The heterogeneous feedback from the players made us excited. It worked. There were people who were able to play through it almost without any hint, many enjoyed it and almost all found it innovative and new. We already knew it wasn’t perfect yet, but how much potential it actually had was beginning to unfold in front of us. It was a good feeling.

In the early afternoon Liv, Harry and Richard came over to relieve us from our shift, they had already cooked. Our mashed brains reached the information with glee and our stiff limbs made it back to our flat for a rest. The quiet made me like the apartement even more and when I turned the lock in the loo and with a hearty crash it turned 45° more to the left than its blueprint intended, something like a gentle affection filled me. I know this kind of thing, yes it is as it should be, I can handle this, this really could make a home for the next 60 hours.

a game-fair with people

As we learned beforehand from a neighbouring booth, we should lock up all the technology in the evening after the end of the fair, because people will be drunk. So the three of us were motivated to get over with our meal and rest and walk back to the fair.

The composition of people had changed. There were no more guests, instead participants of the Game Industry Conference filled the hall, a conference which took place in another separate hall. We used the early time to drink free beer and make friends with the Studio Mooneye Indies from Hamburg by tapping into their wisdom. The stage was now used to proudly present the CEEGA or Central And Eastern European Game Awards (just roles of the tongue). As we weren’t nominated our attention was eager, Cyberpunk won two of eight awards which seems fair. The point of the free beer first became clear when I met a couple of friendly developers from the Baltics in the queue and we spent the next half hour laughing. The meaning of the free beer reached its Olympus when the stage was unceremoniously transformed into a YouTube karaoke party. We dispersed into the mix and when we came back to the stage half an hour (an hour, two hours, I don’t know) later, it was full of people singing their inner pop stars out of their limbs alongside the original performers who had enjoyed the grace of the microphone. The other half of the developers quoted their efforts with jubilant applause. We went blissfully to bed that night.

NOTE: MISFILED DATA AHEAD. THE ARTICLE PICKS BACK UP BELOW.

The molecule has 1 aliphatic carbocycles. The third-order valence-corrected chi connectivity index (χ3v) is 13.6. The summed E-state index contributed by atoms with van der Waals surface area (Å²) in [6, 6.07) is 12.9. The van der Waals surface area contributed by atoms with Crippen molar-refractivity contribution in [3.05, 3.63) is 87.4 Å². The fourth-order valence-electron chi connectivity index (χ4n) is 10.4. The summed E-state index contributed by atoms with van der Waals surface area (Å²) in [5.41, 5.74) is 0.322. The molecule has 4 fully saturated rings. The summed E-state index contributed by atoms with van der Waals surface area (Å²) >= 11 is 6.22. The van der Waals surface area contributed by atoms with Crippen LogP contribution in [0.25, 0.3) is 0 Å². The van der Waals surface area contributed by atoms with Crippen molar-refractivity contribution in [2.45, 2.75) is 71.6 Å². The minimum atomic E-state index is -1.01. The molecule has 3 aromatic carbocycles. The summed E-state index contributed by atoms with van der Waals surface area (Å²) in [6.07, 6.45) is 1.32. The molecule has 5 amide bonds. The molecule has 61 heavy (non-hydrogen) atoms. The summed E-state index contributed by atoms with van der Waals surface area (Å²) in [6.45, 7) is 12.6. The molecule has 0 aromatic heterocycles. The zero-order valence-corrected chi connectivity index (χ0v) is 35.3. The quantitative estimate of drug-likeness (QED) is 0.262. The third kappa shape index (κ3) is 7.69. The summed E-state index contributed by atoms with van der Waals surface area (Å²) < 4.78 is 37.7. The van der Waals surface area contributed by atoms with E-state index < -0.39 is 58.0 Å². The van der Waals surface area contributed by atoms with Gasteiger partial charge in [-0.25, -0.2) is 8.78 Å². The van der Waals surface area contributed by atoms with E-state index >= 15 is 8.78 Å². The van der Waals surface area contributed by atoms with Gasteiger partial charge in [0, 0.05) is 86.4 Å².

And woke up more or less blissfully, depending on how blissfully the person in question had spent the evening before. The hall had changed a bit towards Saturday. The amount of SWAT teams and soldiers, as well as elves, heroes and ninjas had increased strikingly. People were constantly posing everywhere. Our stand was well received. People who liked to cover themselves in fur or to shoot in the air with styrofoam guns seemed to find our stand congenial, we had something in common there. In the meantime, the work proved to get easier and more routine. We won some people for our game (greetings go out to YamishoWolf, Sanrokero and RedSkittleFox).

What we did NOT win, however, was one of the Indie Awards. But I’m getting ahead of myself here. We thought the party was the night before, but we found out to be totally wrong. The actual party took place on Saturday evening. We didn’t really feel like partying any more. But the atmosphere at the beginning was relaxed, there was good food and free long drinks, the DJ turned out to be amazing. The conversations that evening were even better than the ones the night before, but I personally remembered fewer of them. I didn’t know much about the developer community until then, but I am really beginning to like them. They proved to be interesting conversationalists with very diverse stories and a good dose of humour and a fable for clever things.

Oh yes, and there were the Indie Awards. We didn’t get the award for best booth. Let’s not talk about it. If we were talking about it, though, I’d say that decision was completely inane, but really, lets don’t talk about it. Not at all. In fact, I’d say in my whole life I’ve never talked about any thing less than this one. Never.

Sunday had something peaceful and relaxed about it. The previously anonymous crowd had gained some confidentiality, the fear of sudden bugs had faded, we were no longer beginners and had gained more confidence in Coyote. The uncertainties around our game had been replaced by clear missions of what to change and to improve. During the time in Leipzig, Micha had contacted publishers from afar and we had also had corresponding conversations at the fair. We came back home with a bit more confidence and a lot of work. We are looking forward to chopping up the harvested fruits of knowledge and arranging them on our rolled out coyote dough. Gladly more of this.

last breakfast


Gamestudio from Leipzig, GER